The July 4th holiday is Friday, and like any federal holiday, a large number of government-operated services are closed.
Schools are obviously out due to the summer holiday, but summer schools will have the day off.
The post office is closed. And there won’t be any mail delivery.
All banks will be closed down.
A number of businesses–like Costco–will also be closed. Check local listings for hours.
Some businesses–like Walmart and Target–will be open and will use the day for sales.
Pharmacy chains like Walgreens, Rite Aid, Duane Reade, and CVS will be open–usually 24 hours per day.
Public transportation usually operates on a holiday or weekend schedule.
Walmart will be open; some Walmart Super Walmart stores will be open 24 hours on the holiday. Check hours before going there.
Target: Most Target locatons will be open. Check hours.
Costco: Costco won’t be open July 4.
CVS is open. Check hours.
Rite Aid is open as well. Check hours.
Walgreens is also open. Check hours.
Duane Reade is open as well. Check hours.
Good Neighbor Pharmacy is also likely open. Check hours.
Albertson’s is open on July 4. Some hours might vary, with some stores closing at 4 p.m. Check hours.
Most other grocery stores will be open.
Home Depot is also open on July 4.
AP update for Tropical Storm Arthur
CHARLESTON, S.C. (AP) — As one of the year’s busiest travel weekends approaches, so does another visitor: Tropical Storm Arthur, expected to grow into a hurricane by the Fourth of July and hit most harshly at North Carolina’s Outer Banks, a popular getaway spot of thin barrier islands along the shore.
The first named storm of the Atlantic hurricane season prompted a hurricane warning for a wide swath of the North Carolina coast and had officials, hotel owners and would-be vacationers as far north as New England carefully watching forecasts. The storm was enough of a concern that officials in Boston decided to move the annual Boston Pops July 4th concert and fireworks show up by a day because of potential heavy rain Friday night.
The Outer Banks will be especially vulnerable, forecasters said. Officials ordered a mandatory evacuation of Hatteras Island starting at 5 a.m. Thursday. Home to the famous Cape Hatteras Lighthouse, the island is a narrow spit of land, and the two-lane North Carolina Highway 12 is the only way to the mainland other than ferries to the south. Twice in recent years, storm-driven waves have sliced N.C. 12, rendering it impassable.
A voluntary evacuation was announced earlier for the Outer Banks’ Ocracoke Island, which is accessible only by ferry.
Other areas of the Outer Banks were taking a cautious, but still-optimistic approach: No evacuations had been ordered for areas north of Hatteras, including the popular town of Kill Devil Hills, which was the site of the Wright brothers’ first controlled, powered airplane flights in December 1903.
Tourism officials expect about 250,000 people to visit the Outer Banks and stay in hotels and rental homes for the long holiday weekend. “We want everybody to be safe and prepared, but we are not overly concerned at this point,” said Lee Nettles, the executive director the Outer Banks Visitors Bureau. He noted that forecasters were predicting the storm would move fast and be less severe than others in locals’ memories.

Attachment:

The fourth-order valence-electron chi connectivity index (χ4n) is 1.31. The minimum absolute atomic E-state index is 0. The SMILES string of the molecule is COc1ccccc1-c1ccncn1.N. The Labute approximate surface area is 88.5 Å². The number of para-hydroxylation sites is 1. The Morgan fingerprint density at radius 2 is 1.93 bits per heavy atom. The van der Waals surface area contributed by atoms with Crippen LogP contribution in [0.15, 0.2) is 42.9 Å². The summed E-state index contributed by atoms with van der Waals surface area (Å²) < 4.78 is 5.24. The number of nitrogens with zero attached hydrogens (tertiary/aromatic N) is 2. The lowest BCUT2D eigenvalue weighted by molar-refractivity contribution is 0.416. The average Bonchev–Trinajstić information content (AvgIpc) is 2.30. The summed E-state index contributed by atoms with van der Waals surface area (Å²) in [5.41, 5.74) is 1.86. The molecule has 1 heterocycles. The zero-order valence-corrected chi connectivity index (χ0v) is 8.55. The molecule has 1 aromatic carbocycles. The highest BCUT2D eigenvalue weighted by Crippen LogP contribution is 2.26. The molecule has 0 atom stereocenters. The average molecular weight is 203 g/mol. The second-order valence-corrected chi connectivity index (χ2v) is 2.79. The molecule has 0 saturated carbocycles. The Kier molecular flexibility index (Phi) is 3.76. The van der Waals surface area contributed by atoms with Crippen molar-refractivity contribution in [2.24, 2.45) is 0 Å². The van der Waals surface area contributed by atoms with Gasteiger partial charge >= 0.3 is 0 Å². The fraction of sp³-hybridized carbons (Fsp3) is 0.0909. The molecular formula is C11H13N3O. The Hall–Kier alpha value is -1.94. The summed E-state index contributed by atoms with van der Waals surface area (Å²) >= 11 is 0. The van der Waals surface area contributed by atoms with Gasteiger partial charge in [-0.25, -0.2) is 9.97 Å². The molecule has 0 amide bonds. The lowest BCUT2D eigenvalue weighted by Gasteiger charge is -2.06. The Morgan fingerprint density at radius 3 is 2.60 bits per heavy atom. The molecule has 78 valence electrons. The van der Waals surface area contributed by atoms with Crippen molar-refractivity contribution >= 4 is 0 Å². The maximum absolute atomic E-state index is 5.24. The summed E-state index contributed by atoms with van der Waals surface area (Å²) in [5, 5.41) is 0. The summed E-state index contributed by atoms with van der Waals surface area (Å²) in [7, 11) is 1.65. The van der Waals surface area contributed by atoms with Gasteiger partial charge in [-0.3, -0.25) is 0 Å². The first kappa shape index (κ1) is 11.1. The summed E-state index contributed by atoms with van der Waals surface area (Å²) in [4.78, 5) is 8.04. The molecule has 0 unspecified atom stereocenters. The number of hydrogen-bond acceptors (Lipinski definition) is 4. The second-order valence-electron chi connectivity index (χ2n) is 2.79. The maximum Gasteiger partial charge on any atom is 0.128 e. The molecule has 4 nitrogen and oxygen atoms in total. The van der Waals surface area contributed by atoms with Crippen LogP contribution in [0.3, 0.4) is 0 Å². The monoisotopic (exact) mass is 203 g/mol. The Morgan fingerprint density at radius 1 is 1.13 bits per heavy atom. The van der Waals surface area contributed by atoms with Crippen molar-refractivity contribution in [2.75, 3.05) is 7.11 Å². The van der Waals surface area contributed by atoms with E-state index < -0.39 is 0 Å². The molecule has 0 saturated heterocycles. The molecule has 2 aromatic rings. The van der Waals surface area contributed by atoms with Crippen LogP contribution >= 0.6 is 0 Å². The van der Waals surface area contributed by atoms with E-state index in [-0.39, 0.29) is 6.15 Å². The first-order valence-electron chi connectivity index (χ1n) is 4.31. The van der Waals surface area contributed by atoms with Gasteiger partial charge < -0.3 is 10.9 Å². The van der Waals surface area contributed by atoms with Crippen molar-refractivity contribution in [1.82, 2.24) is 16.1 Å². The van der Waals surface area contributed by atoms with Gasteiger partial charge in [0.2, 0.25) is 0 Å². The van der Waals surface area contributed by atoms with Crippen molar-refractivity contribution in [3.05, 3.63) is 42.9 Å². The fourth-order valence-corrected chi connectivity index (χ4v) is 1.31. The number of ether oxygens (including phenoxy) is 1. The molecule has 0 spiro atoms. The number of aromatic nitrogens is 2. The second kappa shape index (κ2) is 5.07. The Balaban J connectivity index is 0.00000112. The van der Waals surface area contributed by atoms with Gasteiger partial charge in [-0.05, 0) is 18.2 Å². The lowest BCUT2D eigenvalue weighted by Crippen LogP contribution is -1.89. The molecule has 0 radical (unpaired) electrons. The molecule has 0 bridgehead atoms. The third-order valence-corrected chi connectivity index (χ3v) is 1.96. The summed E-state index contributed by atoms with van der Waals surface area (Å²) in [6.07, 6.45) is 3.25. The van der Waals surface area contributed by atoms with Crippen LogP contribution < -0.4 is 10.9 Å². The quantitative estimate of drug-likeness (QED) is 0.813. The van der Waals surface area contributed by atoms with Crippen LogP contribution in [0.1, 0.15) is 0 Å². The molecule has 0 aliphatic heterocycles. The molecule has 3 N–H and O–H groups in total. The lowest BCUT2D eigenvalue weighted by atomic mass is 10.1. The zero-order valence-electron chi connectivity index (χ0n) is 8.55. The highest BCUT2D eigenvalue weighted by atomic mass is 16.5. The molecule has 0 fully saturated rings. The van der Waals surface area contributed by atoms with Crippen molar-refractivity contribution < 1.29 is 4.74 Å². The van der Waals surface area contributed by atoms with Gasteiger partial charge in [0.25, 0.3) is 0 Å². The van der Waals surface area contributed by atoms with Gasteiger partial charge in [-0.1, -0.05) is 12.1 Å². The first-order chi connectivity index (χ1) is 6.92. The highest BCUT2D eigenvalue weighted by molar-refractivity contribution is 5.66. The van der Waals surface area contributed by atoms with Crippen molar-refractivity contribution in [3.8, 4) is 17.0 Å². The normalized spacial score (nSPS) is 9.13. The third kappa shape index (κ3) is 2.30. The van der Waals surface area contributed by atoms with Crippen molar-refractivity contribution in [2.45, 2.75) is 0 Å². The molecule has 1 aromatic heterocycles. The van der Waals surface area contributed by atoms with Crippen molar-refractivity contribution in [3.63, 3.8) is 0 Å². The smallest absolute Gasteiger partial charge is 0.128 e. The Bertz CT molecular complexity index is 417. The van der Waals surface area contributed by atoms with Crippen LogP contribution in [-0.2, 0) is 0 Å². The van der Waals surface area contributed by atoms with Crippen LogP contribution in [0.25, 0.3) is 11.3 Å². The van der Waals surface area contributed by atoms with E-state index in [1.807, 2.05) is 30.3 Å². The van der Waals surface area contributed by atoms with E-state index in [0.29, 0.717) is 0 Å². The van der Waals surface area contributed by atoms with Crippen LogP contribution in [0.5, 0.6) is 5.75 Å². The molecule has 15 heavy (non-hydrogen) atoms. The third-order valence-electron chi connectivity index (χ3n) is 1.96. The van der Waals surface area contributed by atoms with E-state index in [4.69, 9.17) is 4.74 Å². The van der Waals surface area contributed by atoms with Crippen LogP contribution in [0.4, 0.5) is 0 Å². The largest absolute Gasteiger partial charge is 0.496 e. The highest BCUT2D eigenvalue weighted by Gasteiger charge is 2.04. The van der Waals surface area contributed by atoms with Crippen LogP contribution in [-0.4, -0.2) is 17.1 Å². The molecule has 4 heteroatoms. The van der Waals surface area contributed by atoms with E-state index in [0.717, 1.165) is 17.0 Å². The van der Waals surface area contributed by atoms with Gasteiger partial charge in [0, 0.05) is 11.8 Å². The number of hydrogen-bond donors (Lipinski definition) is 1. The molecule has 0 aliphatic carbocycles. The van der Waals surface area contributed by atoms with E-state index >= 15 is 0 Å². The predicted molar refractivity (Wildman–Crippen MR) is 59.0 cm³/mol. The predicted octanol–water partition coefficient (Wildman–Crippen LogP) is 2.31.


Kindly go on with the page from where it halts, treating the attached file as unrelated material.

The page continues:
Stores saw runs on generators, lanterns and flashlights, but even some workers weren’t yet concerned.
“I’ve been through Irene. I went through Isabelle,” said Bill Motley, who works at Ace Hardware in Nags Head has lived on the Outer Banks for 13 years. “I’m not even worried about this one. I’m more worried about my tomato plants. With the wind coming, if we get a 50-mph gust, it will knock over my tomato plants.”
Nancy Janitz, 60, of Jacksonville, North Carolina, said she was ready, thanks to technology.
“I have my NOAA radio, and I keep tabs on Twitter and Facebook for updates,” she said. “I’m as prepared as I can possibly be.”
Still, Gov. Pat McCrory declared a state of emergency for 25 coastal and adjoining counties and advised residents and visitors alike to let caution be their guide.
“Don’t put your stupid hat on,” he said, as he urged surfers and swimmers not to get in the water regardless of how good the waves might be.
“Our major goal is to ensure that no lives are lost during this upcoming storm,” including those of emergency workers, McCrory said.
The forecast did not call for a landfall in the U.S., but officials and travelers north to New England kept an eye on the storm’s projected path. Many areas warned of upcoming rain, wind and potential rip tides.
In Boston, officials said the July 4th Boston Pops concert was being rescheduled to Thursday, what appears to be the best of two potential bad weather days — although it could also be canceled on that day if the weather is bad enough, said State Police Col. Timothy Alben.
The performance takes place in the Hatch Shell along the Charles River Esplanade. Fireworks are set off from barges on the river. Thousands of people usually attend.
Arthur is expected to pass well east of New England over the weekend.
By Wednesday night, the storm was 180 miles (290 Kilometers) southeast of Charleston, South Carolina, and about 405 miles (650 kilometers) southwest of Cape Hatteras, North Carolina. It was moving north about 8 mph (13 kph) with maximum sustained winds of 70 mph (110 kph). The National Hurricane Center predicted it would grow to a Category 1 hurricane with sustained winds of at least 74 mph either late Wednesday or sometime Thursday.